About the author
June Gillam teaches literature and writing at a Northern California Community College. She describes this series as psychological suspense novels in which Hillary Broome, reporter and ghostwriter, fends off complex villains of many kinds: a berserk butcher, a demented daughter and a haunted theme park developer. Visit the author’s website or connect with her on Twitter.
About the book
In House of Eire, Hillary Broome, a reporter-turned-ghostwriter from Lodi, California, and her detective husband Ed fly to Ireland—Ed for a gang conference in Dublin and Hillary to research her ancestors in Galway. Hillary plans to meet up with her friend Bridget, who’s pushing a greedy developer to include a memorial museum inside his proposed Irish theme park. As Hillary travels through Ireland and learns more about her friend’s crusade, she uncovers secrets and mysterious forces nudging her to fly away home.
Like a spider wrapping its victims one fine thread at a time, June Gillam will manage to do the same to readers. The layers of the story add on one thin thread at a time until we find ourselves stuck in the middle of it, struggling to figure it all out. Thankfully though, unlike a spider’s victims, readers are happy to be caught in this situation and the outcome is quite satisfying.
Gillam’s writing style, at the beginning of the book, seemed kind of heavy to me—I struggled past the first few pages, feeling almost burdened by the amount of details bombarding me. But once I got into the style and rhythm of the book, I got hooked. Not just that—the details became part of the tools Gillam uses to capture her readers. While there are some sections that remained a little difficult to wade through, they were few and far in between.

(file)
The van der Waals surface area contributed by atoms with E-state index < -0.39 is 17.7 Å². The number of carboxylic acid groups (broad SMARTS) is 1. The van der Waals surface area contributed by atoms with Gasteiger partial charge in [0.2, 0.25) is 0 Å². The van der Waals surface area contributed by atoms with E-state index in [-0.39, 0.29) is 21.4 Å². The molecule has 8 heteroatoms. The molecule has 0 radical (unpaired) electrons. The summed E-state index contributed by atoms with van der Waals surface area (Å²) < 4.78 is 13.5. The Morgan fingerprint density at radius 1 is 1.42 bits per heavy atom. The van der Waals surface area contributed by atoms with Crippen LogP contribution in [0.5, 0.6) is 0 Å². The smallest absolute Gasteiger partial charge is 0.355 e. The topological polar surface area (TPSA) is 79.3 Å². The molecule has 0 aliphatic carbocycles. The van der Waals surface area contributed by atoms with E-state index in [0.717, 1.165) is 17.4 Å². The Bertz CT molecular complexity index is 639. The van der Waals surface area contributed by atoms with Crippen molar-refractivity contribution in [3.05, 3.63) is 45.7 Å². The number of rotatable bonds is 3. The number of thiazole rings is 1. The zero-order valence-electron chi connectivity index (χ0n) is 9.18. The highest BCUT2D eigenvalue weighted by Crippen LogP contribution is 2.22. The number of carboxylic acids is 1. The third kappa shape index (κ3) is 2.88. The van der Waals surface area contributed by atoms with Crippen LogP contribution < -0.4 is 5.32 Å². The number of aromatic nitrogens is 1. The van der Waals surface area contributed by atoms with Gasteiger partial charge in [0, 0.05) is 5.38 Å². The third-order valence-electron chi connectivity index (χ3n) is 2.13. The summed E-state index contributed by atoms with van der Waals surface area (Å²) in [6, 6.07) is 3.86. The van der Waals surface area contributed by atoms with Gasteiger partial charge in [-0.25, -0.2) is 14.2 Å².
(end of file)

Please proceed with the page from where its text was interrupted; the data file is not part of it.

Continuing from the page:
Another great thing about Gillam’s style of writing is that Ireland really comes to life both for those who have and have not been there. It was an interesting experience to be caught in a description only to be taken by complete surprise by the plot of the story.
Speaking of which, secrets and mysteries abound in House of Eire. There are details pertaining to the story that clearly were broached in the prequels; however, this didn’t affect the reading experience in a negative way, as Gillam skillfully brought in the necessary information in a way that didn’t seem overbearing or awkward. Similarly, the characters were brought to light in a natural and easy way, many of them quite relatable despite being very different from me—and, for that matter, from each other!
Word of caution: You might be starting a long term relationship once you have finished reading this book. I started with House of Eire and now I feel compelled to read the prequels, as well as to give any sequel a try. Thankfully, there are only two prequels at the moment, because I can’t really afford another couple of days of being trapped in Gillam’s web, what with the beginning of the school year and all.
But there is always the upcoming Christmas holidays…
Thank you to iReads Book Tours for providing
a copy of this book for me to review!